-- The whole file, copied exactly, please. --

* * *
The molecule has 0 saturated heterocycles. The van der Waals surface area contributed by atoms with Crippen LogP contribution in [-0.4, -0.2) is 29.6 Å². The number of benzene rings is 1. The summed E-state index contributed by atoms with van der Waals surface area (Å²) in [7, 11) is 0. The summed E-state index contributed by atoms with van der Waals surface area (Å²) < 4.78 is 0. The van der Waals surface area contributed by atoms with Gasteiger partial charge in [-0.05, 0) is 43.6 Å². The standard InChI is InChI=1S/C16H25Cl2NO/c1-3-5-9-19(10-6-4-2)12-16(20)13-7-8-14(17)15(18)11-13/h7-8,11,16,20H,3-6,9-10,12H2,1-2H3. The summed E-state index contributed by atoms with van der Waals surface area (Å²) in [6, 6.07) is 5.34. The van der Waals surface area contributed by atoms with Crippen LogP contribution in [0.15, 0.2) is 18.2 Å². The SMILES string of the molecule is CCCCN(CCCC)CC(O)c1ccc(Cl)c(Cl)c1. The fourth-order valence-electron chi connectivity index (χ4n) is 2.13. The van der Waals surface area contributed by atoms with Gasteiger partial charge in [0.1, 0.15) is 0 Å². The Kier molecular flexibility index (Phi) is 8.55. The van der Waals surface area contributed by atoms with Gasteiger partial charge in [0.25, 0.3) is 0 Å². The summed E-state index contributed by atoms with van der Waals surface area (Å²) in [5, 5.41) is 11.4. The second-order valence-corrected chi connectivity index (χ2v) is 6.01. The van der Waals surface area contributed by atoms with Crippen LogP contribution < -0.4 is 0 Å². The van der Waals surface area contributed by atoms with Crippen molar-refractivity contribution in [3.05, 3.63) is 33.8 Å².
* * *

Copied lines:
The molecule has 0 saturated heterocycles. The van der Waals surface area contributed by atoms with Crippen LogP contribution in [-0.4, -0.2) is 29.6 Å². The number of benzene rings is 1. The summed E-state index contributed by atoms with van der Waals surface area (Å²) in [7, 11) is 0. The summed E-state index contributed by atoms with van der Waals surface area (Å²) < 4.78 is 0. The van der Waals surface area contributed by atoms with Gasteiger partial charge in [-0.05, 0) is 43.6 Å². The standard InChI is InChI=1S/C16H25Cl2NO/c1-3-5-9-19(10-6-4-2)12-16(20)13-7-8-14(17)15(18)11-13/h7-8,11,16,20H,3-6,9-10,12H2,1-2H3. The summed E-state index contributed by atoms with van der Waals surface area (Å²) in [6, 6.07) is 5.34. The van der Waals surface area contributed by atoms with Crippen LogP contribution in [0.15, 0.2) is 18.2 Å². The SMILES string of the molecule is CCCCN(CCCC)CC(O)c1ccc(Cl)c(Cl)c1. The fourth-order valence-electron chi connectivity index (χ4n) is 2.13. The van der Waals surface area contributed by atoms with Gasteiger partial charge in [0.1, 0.15) is 0 Å². The Kier molecular flexibility index (Phi) is 8.55. The van der Waals surface area contributed by atoms with Gasteiger partial charge in [0.25, 0.3) is 0 Å². The summed E-state index contributed by atoms with van der Waals surface area (Å²) in [5, 5.41) is 11.4. The second-order valence-corrected chi connectivity index (χ2v) is 6.01. The van der Waals surface area contributed by atoms with Crippen LogP contribution < -0.4 is 0 Å². The van der Waals surface area contributed by atoms with Crippen molar-refractivity contribution in [3.05, 3.63) is 33.8 Å².